This is the story map I created for the map(un)mapped creativity exploring on Earth Day, 2023. The map carries you along the concepts and creative modes available to us to use to reconsider where we are and how to use these tools to reflect our lives in place we inhabit.
map(un)mapped • discussion
Today's Good Friday moon comes to you from Owen Park IT, yes kids which is still located in Indian Territory as it was called before the land was parceled, packaged, sold, and stolen.
Only 119 years ago poor old McDonald, who had some nitroglycerin, was vaporized when a tragic accident occurred and created a crater much like a moon crater, but folks 'round here use it as a pond.
This is from the Gilcrease Collection in Tulsa IT, it's called "A Disposable Death Sketch and was created in 1993. Earl was born in 1947, was a member of the Absaroke (Crow) tribe, and was raised by his grandmother at Crow Agency, Montana, and at Yakima, Washington. I was touched by the intensity of feeling that the work conveys and drawn into a path of discovery, I found more at Toh-Atin Gallery
My artwork continues to be informed by my research and immersion into the history of this deep red and deeply divided state of what was once labeled Indian Territory.
In some respects, I am haunted by the imagery I discover, and the use of photo layering is an attempt to create a composite narrative for a past that was and never was.
On my father's side, my family came to Oklahoma in the early part of the 20th century from Poland. My grandfather worked in the smelters, my grandmother was a house cleaner and they lived with five children on the western edge of Bartlesville in a Polish neighborhood on the poor side of town.
My mother claimed a mixed bag of ethnicity: English, Dutch, Irish, and a smattering of Cherokee blood that was buried in the ground so deeply that it was rarely spoken of and mostly forgotten; a topic that was off-limits. In truth, our family heritage was frayed by sagas of death, separation, and divorce; elements that fracture one's connection to place and to one another. Now anyone who could speak to it has passed; what remains is my desire for a connection to place.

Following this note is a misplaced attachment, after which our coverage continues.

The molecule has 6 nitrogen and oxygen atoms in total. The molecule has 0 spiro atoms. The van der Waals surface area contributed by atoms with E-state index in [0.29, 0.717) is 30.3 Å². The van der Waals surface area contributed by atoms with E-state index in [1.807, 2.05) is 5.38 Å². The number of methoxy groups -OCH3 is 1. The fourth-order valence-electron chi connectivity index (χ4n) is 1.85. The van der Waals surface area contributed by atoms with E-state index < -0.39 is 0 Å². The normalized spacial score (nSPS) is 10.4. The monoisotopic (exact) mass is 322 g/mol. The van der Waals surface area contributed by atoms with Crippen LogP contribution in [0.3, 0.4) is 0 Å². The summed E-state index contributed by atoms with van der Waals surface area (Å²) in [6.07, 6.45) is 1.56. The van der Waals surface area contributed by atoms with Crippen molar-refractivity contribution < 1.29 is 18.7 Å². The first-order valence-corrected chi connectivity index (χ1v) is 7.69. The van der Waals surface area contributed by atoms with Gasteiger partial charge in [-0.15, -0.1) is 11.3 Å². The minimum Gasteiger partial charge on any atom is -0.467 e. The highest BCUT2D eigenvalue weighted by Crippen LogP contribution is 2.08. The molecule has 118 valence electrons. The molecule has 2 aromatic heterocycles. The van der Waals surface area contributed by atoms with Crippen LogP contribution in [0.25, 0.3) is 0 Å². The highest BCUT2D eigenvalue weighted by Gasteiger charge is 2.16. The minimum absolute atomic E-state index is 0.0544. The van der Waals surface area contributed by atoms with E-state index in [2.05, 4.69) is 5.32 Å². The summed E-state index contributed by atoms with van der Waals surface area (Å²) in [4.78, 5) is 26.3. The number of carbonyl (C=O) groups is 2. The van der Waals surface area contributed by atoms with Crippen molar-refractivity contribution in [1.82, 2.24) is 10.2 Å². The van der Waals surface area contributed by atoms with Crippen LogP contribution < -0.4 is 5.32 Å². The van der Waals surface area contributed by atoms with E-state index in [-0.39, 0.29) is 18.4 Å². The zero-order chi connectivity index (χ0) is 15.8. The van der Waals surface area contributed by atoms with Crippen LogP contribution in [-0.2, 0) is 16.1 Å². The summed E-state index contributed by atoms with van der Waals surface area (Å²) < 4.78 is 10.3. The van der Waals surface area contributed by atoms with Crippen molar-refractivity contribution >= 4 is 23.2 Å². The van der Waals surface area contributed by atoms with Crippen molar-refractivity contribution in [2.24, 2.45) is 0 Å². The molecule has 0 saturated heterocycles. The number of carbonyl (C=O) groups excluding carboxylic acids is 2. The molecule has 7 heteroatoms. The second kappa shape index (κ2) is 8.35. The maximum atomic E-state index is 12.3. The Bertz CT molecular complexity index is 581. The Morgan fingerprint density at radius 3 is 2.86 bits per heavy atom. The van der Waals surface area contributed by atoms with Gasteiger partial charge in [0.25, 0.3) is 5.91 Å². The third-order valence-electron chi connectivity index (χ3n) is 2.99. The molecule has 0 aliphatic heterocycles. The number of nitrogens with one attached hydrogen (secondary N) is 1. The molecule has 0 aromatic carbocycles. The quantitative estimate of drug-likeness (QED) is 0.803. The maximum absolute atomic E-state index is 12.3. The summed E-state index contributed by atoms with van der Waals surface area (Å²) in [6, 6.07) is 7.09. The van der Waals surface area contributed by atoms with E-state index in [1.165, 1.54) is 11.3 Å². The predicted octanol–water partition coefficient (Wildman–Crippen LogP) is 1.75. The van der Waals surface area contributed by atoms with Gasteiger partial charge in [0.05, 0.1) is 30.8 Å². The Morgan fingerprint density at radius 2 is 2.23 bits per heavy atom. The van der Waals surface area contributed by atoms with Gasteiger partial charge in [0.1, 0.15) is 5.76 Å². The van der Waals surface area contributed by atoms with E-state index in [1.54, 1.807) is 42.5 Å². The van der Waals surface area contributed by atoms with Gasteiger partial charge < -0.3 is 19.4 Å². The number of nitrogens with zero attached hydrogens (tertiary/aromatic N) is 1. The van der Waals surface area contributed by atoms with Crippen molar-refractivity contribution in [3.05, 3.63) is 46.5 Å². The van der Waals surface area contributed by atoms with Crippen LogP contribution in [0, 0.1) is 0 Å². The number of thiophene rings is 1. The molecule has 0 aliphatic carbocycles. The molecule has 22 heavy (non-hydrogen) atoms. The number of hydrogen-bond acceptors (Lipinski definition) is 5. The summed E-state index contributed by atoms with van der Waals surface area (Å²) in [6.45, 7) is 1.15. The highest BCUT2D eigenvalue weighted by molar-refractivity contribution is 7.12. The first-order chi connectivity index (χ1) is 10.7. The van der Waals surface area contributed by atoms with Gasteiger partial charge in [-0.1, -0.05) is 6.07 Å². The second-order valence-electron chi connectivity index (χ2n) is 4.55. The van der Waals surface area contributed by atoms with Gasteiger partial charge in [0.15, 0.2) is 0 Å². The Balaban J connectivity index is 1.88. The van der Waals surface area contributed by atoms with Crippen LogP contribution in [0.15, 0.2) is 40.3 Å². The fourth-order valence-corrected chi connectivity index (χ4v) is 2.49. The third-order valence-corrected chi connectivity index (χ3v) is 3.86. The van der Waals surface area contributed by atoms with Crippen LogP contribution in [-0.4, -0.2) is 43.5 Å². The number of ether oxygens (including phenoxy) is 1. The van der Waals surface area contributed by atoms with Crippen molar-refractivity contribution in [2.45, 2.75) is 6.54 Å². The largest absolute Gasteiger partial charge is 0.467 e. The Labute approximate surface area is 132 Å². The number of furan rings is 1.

I feel indigenous to this territory; I've lived here for most of my 67+ years but my longing for a deeper connection goes unrequited except through my efforts to lay claim to a homeland through my creativity. The world changes so rapidly, it seems we spend most of our time either looking ahead, trying to remember what was, or trying to forget; it's a race to keep up that no one can win.
This piece called "mother was a dear" will be on display at Price Gallery in Tulsa in April 2023.
There are four individual layers embedded in this image. It is a personal and meditative study of loss; a lament for a connection to a world that I am a part of and yet am also removed from.
Layer 1: Nellie Johnstone, Bartlesville Oklahoma.
Layer 2: Mrs Ryals
Layer 3: Eudotia Teenor
Layer 4: Found Poem of the Creeks
More on these layers to follow.
One of the series of Shumard oaks that border the Senator's Walk at the museum.
a chilly morning at Gilcrease, walking the grounds, down the Senator's Walk, and visiting Crisita. the new building is rising slowly from the old earth...
but even the daffodils can't escape the march of progress.